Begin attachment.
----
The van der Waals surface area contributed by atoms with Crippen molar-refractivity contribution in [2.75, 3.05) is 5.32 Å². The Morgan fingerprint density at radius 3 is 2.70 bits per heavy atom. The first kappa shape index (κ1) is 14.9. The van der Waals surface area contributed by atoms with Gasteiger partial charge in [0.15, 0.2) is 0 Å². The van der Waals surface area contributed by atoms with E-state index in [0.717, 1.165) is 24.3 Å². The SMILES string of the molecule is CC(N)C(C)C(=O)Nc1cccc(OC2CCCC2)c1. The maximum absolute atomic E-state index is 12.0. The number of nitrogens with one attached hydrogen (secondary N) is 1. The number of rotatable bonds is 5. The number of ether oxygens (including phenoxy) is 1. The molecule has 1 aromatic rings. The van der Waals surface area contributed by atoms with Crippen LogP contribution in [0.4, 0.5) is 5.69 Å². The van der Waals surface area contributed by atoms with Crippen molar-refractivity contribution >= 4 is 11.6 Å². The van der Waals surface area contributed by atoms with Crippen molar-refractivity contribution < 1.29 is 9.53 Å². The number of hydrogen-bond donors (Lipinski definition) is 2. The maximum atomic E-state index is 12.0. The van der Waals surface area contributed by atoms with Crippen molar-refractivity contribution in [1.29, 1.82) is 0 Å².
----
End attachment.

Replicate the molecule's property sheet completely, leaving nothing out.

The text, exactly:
The van der Waals surface area contributed by atoms with Crippen molar-refractivity contribution in [2.75, 3.05) is 5.32 Å². The Morgan fingerprint density at radius 3 is 2.70 bits per heavy atom. The first kappa shape index (κ1) is 14.9. The van der Waals surface area contributed by atoms with Gasteiger partial charge in [0.15, 0.2) is 0 Å². The van der Waals surface area contributed by atoms with E-state index in [0.717, 1.165) is 24.3 Å². The SMILES string of the molecule is CC(N)C(C)C(=O)Nc1cccc(OC2CCCC2)c1. The maximum absolute atomic E-state index is 12.0. The number of nitrogens with one attached hydrogen (secondary N) is 1. The number of rotatable bonds is 5. The number of ether oxygens (including phenoxy) is 1. The molecule has 1 aromatic rings. The van der Waals surface area contributed by atoms with Crippen LogP contribution in [0.4, 0.5) is 5.69 Å². The van der Waals surface area contributed by atoms with Crippen molar-refractivity contribution >= 4 is 11.6 Å². The van der Waals surface area contributed by atoms with Crippen molar-refractivity contribution < 1.29 is 9.53 Å². The number of hydrogen-bond donors (Lipinski definition) is 2. The maximum atomic E-state index is 12.0. The van der Waals surface area contributed by atoms with Crippen molar-refractivity contribution in [1.29, 1.82) is 0 Å².